Even the east coast rail link, with its new all-electric service to London and the North is now regarded as a boon for the town, provided, of course, geese or other impediments do not bring down the overhead power lines. With a 47-minute service to London, Peterborough is nearer than more traditional commuting centres such as Brighton or the outer reaches of Kent.
Recession or not, the number of firms looking at Peterborough as a base for their manufacturing or service operations has not diminished. 'We have a millionth of the funding of the Welsh or Scottish Development Agencies,' says the PDA's West, but the lack of grants and incentives has not hindered his work. Peterborough's location and its available, skilled workforce apparently count for a lot. in 1989, for example, the PDA was involved in 10 relocations. In 1990, the figure rose slightly to 12, but in recession-wracked 1991, the figure rose to a 23, which will result in the creation of some 650 jobs.
Here the unemployment and vacant property problems actually work in favour of the inward investor. West can go to companies and say there isn't a labour problem. It's not a stumbling block any more.' In fact, employers can now pick the cream of the local labour market as Coca-Cola and Cadbury Schweppes recently discovered when they announced plans to launch a telesales operation in the town. Some 1,200 people applied for the 170 jobs.
The empty properties make incoming employers quite relaxed about finding factory space. 'We've brought one group of directors over for a new firm starting up. While they plan to start production on 1 January, they hadn't even started looking for a site and didn't plan to before 1 December,' West recounts.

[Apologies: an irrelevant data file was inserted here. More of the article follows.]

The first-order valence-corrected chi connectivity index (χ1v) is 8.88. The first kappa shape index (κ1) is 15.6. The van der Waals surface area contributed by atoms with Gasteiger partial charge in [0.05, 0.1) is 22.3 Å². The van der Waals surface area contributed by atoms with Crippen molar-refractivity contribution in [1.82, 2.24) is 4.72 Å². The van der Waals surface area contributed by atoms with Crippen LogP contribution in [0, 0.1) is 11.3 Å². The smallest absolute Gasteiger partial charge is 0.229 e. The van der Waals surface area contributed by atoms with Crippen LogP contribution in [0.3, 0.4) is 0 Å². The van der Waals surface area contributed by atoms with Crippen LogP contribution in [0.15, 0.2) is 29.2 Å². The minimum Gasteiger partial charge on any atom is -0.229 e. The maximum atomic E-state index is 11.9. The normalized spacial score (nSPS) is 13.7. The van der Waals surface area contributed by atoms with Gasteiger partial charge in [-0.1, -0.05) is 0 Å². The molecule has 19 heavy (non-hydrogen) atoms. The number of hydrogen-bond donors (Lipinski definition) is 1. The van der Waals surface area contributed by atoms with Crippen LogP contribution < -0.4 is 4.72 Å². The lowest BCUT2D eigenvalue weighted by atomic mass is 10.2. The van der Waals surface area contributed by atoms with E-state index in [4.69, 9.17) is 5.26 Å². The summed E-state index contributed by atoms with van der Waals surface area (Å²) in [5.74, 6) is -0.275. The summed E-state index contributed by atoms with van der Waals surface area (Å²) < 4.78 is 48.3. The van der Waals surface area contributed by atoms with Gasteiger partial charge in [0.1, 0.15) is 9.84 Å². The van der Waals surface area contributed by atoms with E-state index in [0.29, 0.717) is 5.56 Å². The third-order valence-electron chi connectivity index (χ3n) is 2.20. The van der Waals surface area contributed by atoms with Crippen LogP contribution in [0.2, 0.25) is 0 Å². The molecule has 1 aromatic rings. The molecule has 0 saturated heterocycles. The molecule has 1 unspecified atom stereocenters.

Encouragingly, West now sees more inward investors seeking to exploit Peterborough's traditional strengths in light engineering. Yet unlike nearby Cambridge, Peterborough has not had a huge influx of high- technology companies. Peterborough Software is one exception.
With its gleaming new building situated in the grounds of an old country house, it could easily pass for one of the Thames valley software companies. That is a comparison which makes marketing director Tony Bews wince. 'I live in Rutland which is 21 miles away and it takes me 25 minutes to get to work. I was in Reading for a meeting recently and couldn't believe it. It took an hour to go 15 miles.' And from the company's recruitment point of view, Peterborough made sense in the heyday of the '80s, with an attrition rate of 5% compared to 25% in Maidenhead.
Today of course, attrition is a dim, distant memory. Bews has the pick of graduates and the like to fill the expanding payroll. Next year, Peterborough Software will take 40 to 50 people - 'as we have done for the last two to three years' - Bews can report with satisfaction. there is an apparently insatiable demand for its products, described by Bews as 'human resource payroll systems'. Up to a quarter of the British workforce are paid via a Peterborough Software computer package.
When economic growth does return, Peterborough is likely to face the age only problem of where to expand with out destroying surrounding green belt. James Hopkins, a young Hanson executive and ex-Life Guards officer reckons he has the perfect answer. Hanson, through its acquisition of London Brick, inherited much of the derelict clay pits and surrounding land used in brick production. The gradual slimming of the industry has left acres of surplus land, which Hanson wants to bring back into use.
With the patience of a saint, Hopkins and his team have managed to convince planners that their plans to rescue the landscape from its industrial past and create the Peterborough Southern Township is the best way to allow the city to expand. The scheme, in Hopkins' words 'the biggest private sector development of its kind in Europe', will cost £170 million, creating a virtual new town of 5,200 homes by 2001 for a population of 13,000.
Sensitive land reclamation of this sort will help Hugh West in his marketing of the town and give a little edge to the Peterborough effect. Currently, though 'Peterborough is easier to market from an image point of view than Scunthorpe, we don't yet have the appeal of Cambridge'. Only time will tell.